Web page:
Type of institution: University/Higher Education Institution
Combining law with psychological science will give students a unique skill set that will prepare them for work either in the community sector or in commerce and industry. They will also develop analytical, research and communication skills. In the Law component, Griffith Law School offers a professional legal curriculum that focuses on core areas of legal practice and the legal skills that lawyers must have. Students will have the opportunity to choose law electives based on their interests, including clinical courses that emphasise practical legal skills, insights and experience. Students will make connections between law and ethics, legal theory, Indigenous issues, and internationalisation. Students will also develop interdisciplinary understandings of law and legal work. Students will take courses that cover areas such as Crime, Contracts, Property, Corporate Law, Torts and Theories of Law. In the Psychological Science component, students will learn how to apply psychological theories to topics such as thinking and perceiving, motivation, stress, health, criminal activity, and group behaviour. Students will also learn how to evaluate and understand tests that measure intellectual, behavioural and emotional states. Students will develop interpersonal and communication skills and learn about the principles of counselling and core areas of psychology. Students will learn how to help people with personal, health, vocational and social difficulties.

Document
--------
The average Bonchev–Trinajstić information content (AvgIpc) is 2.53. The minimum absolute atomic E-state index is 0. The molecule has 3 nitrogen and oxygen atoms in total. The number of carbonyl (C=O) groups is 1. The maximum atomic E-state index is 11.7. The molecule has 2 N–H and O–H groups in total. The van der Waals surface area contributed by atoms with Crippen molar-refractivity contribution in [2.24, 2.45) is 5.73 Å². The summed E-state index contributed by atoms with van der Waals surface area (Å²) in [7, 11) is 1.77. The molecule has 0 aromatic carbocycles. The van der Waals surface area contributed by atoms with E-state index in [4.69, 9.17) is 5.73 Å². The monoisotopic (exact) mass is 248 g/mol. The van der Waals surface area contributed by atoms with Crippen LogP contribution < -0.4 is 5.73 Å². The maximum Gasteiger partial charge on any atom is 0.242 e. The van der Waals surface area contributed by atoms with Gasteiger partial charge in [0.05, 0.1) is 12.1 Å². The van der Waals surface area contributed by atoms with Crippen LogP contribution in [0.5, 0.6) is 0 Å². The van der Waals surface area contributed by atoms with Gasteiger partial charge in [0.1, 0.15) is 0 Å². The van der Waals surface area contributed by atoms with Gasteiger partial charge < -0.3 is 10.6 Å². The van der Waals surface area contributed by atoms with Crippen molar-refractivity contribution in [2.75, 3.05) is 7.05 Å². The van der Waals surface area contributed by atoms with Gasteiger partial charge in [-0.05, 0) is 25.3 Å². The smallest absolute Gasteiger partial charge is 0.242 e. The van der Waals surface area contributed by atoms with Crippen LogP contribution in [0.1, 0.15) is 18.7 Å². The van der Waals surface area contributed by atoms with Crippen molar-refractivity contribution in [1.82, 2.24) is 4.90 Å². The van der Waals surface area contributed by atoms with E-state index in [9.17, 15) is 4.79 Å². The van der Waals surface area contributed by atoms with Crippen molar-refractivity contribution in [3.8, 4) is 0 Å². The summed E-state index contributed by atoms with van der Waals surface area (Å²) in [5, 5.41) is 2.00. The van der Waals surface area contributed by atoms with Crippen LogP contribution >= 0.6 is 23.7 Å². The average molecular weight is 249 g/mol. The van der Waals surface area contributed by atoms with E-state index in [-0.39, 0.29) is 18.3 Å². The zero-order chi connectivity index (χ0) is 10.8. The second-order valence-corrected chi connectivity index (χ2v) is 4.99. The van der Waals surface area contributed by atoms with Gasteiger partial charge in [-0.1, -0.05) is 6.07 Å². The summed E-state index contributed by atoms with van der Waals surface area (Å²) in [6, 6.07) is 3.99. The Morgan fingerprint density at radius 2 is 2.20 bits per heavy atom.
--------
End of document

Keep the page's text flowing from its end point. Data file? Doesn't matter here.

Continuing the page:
440 credit points
- Psychological science
Standard entry requirements
- Year 12 or equivalent
- Prerequisite: English
The Legal Practitioners Admissions Board.
Honours is available for the Law component.
The Bachelor of Laws provides the opportunity for optional work-integrated learning through its variety of Clinic courses.